- If there is a lawful hunting season open at the time and in the location that the crop damage is taking place; there is the option of contacting the local rod and gun club to arrange for hunters to come and harvest the conflict bears.
- The Wildlife Act doesn't authorize the owner of agricultural property to destroy wildlife that is damaging or eating crops
Fencing out predators over large areas can be very difficult, most predators will easily cross over or under conventional livestock fences. A predator's response to a fence will be influenced by a number of factors including its experience with fences and its motivation for crossing the fence.
Some predators learn to dig deeper or climb higher to defeat a fence. Recent improvements in equipment and design have made fencing more effective and economical. There are two categories of fencing, electric and non-electric fencing.
- New energizers, chargers and fence designs have recently revolutionized electric fencing in North America
- Many different designs including portable electric fences are available
- Designs incorporate charged and alternately charged wire, with trip wires and ground wires
- The latest designs have every wire charged
- The USDA found in an experiment that a 13-strand electric fence provides complete protection to sheep from coyote predation
- Maintenance to keep electrical fencing functional can be significant. Wire tension must be maintained; vegetation under the fence must be removed to prevent grounding and damage from feeding livestock and wildlife, and the charger must be checked to ensure proper operation
- Electric fences can sometimes trap predators inside the fence
- Openings in the mesh should be less than 6 inches high and 4 inches wide
- High tensile barbed wire at ground level or a buried wire apron will discourage predators from digging under fences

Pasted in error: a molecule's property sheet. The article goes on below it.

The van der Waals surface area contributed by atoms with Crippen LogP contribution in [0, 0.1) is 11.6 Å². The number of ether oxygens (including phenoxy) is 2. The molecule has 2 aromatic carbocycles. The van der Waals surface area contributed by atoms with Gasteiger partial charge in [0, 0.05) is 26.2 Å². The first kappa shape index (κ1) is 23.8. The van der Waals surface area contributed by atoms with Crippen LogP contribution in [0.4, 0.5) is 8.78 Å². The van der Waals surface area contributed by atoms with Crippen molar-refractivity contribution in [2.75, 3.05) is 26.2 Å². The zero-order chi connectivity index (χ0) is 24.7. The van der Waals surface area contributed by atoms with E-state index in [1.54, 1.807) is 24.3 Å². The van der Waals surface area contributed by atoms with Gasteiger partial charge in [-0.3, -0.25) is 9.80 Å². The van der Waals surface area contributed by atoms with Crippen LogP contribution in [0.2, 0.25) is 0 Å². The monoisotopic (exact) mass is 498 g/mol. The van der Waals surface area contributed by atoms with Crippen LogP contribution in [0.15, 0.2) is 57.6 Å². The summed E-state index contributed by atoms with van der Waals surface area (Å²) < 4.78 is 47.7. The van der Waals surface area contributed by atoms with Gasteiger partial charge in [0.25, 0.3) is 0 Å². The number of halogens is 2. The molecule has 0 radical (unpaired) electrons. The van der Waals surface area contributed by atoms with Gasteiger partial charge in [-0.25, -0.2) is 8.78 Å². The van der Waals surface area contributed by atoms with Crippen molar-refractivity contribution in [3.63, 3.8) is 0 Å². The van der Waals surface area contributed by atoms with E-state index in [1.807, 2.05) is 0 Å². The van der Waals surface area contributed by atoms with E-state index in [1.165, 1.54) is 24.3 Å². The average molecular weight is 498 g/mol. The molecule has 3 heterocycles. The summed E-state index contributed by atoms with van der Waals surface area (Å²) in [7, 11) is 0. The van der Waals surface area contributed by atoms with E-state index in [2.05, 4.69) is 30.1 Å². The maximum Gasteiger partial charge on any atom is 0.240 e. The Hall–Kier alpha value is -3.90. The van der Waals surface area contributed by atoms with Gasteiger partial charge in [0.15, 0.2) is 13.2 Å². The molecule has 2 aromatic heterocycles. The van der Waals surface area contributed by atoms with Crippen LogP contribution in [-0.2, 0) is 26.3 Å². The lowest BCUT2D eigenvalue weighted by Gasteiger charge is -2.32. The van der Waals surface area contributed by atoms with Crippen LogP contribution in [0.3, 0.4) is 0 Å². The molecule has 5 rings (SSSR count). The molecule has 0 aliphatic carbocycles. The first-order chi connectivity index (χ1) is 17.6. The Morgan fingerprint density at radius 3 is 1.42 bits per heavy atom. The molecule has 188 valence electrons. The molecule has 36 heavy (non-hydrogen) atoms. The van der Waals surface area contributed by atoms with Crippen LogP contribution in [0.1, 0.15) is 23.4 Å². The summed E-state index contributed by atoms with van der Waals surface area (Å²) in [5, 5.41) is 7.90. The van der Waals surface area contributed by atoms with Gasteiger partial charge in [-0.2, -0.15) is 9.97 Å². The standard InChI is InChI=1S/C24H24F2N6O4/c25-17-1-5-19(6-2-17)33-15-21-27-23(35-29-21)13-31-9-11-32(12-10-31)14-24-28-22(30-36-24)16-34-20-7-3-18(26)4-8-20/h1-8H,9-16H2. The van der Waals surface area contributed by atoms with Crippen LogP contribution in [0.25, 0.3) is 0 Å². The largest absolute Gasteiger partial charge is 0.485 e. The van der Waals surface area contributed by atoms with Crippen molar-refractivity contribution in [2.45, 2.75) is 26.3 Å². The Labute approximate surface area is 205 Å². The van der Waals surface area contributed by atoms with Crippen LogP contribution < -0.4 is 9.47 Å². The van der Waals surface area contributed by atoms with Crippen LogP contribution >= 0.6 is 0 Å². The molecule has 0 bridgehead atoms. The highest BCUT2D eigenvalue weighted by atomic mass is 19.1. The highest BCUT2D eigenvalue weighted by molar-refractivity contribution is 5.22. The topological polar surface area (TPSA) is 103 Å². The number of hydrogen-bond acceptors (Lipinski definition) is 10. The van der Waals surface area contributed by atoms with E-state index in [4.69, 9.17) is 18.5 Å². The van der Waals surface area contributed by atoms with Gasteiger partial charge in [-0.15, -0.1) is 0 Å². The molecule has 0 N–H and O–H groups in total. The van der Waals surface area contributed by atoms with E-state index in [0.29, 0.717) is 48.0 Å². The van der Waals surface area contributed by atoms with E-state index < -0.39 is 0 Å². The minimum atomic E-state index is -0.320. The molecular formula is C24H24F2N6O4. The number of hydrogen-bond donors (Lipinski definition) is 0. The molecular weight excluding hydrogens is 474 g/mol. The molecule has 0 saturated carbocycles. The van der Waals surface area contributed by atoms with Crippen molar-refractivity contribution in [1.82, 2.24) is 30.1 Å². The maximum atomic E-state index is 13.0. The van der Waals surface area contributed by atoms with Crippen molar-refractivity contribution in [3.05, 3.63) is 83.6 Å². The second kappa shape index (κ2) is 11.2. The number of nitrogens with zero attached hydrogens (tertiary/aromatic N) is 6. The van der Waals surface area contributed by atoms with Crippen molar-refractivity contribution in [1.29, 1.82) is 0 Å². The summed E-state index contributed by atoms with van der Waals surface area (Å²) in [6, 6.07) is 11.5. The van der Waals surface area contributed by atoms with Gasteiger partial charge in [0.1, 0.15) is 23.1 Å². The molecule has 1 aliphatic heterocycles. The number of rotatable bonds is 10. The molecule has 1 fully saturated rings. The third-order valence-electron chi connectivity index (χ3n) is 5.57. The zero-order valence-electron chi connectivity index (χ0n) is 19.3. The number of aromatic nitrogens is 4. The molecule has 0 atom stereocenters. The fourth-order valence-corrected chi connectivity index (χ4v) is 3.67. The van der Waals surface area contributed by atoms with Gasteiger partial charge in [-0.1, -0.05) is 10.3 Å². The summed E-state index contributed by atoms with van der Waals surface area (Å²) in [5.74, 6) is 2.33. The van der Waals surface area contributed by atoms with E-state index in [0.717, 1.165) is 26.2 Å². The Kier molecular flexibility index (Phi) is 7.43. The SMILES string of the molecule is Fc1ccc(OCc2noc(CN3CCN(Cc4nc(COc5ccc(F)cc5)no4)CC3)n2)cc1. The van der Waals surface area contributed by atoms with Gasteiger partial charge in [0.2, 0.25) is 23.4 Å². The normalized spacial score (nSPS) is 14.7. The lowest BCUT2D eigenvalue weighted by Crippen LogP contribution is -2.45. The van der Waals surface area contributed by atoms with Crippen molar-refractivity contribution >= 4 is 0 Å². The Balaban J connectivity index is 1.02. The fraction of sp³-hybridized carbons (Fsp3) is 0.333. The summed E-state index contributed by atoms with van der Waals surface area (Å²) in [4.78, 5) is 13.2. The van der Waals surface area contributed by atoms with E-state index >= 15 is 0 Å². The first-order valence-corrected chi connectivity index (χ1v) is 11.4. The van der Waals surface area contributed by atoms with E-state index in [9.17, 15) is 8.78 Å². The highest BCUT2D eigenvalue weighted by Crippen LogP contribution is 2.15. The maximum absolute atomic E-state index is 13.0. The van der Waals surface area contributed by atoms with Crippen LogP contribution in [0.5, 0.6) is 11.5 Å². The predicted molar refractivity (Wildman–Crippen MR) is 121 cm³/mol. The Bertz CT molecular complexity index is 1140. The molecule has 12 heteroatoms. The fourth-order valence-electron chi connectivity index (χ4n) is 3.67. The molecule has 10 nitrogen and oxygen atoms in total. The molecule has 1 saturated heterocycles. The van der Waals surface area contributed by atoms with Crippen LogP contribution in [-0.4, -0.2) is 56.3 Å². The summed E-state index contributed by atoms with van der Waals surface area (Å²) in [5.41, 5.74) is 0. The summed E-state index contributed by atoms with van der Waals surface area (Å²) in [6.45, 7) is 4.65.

- Fences should be at least 5 1/2 feet high to hinder animals jumping over them
- Preventing predators from climbing over top of the fence can be prevented by adding a single electrified wire at the top of the fence or by installing overhanging wire
Fencing alone wouldn't necessarily eliminate predator conflicts, but when used in combination with sound husbandry practices it can be highly effective.
- Pick fruit as it ripens since ripe fruit has a high caloric value and is a highly sought after food source by bears
- Fruit can also be picked before it ripens and the un-ripened fruit can then be stored indoors while it ripens
- Let friends or neighbours pick your fruit if you are not going to use it
- Determine if the fruit trees are necessary or if they are still wanted, if they aren’t, have the trees cut down
- Install electric fencing to protect the fruit trees
- Check for a local WildSafeBC contact - there may be a local fruit sharing program in place in the community
- Keep garbage inside until the morning of garbage collection
- Odorous garbage can be kept inside a plastic bag and frozen until garbage day
- Garbage can also be kept in the basement or inside the garage or shed if it is bear proof
- Use airtight garbage containers
- Businesses/property owners can install bear-proof garbage bins
- Businesses can also construct a bear proof fence/storage area to house garbage until collection time
- Neighbourhood garbage conflicts can be addressed through residents being proactive in their neighbourhood
- Encourage residents to talk to the neighbour(s) causing bear conflict and help educate them about bear attractants
- Garbage should not be left in the back of vehicles or under canopies; they aren’t bear proof and will likely get damaged
The only effective way to exclude bears from landfills is by installing electric fencing
Bears that are harassing or menacing domestic animals (livestock) or birds can be hunted on a person's property under Section 26(2) of the Wildlife Act. Under Section 2 (Property in Wildlife) - section 2(4) states that a person who by accident or for protection of life or property kills wildlife, that wildlife remains the property of the government.
- Persons must report the killing or wounding of any wildlife. Failing to report the killing or wounding of any wildlife whether it is for protection of life or property is an offence under section 75 of the Wildlife Act
- Persons must comply with all Municipal, Provincial and Federal laws surrounding the use and discharge of firearms or the setting of traps
- Persons are liable for any wildlife that is wounded or injured as a result of them exercising their rights under section 26(2) and that they are legally responsible for any misuse of firearms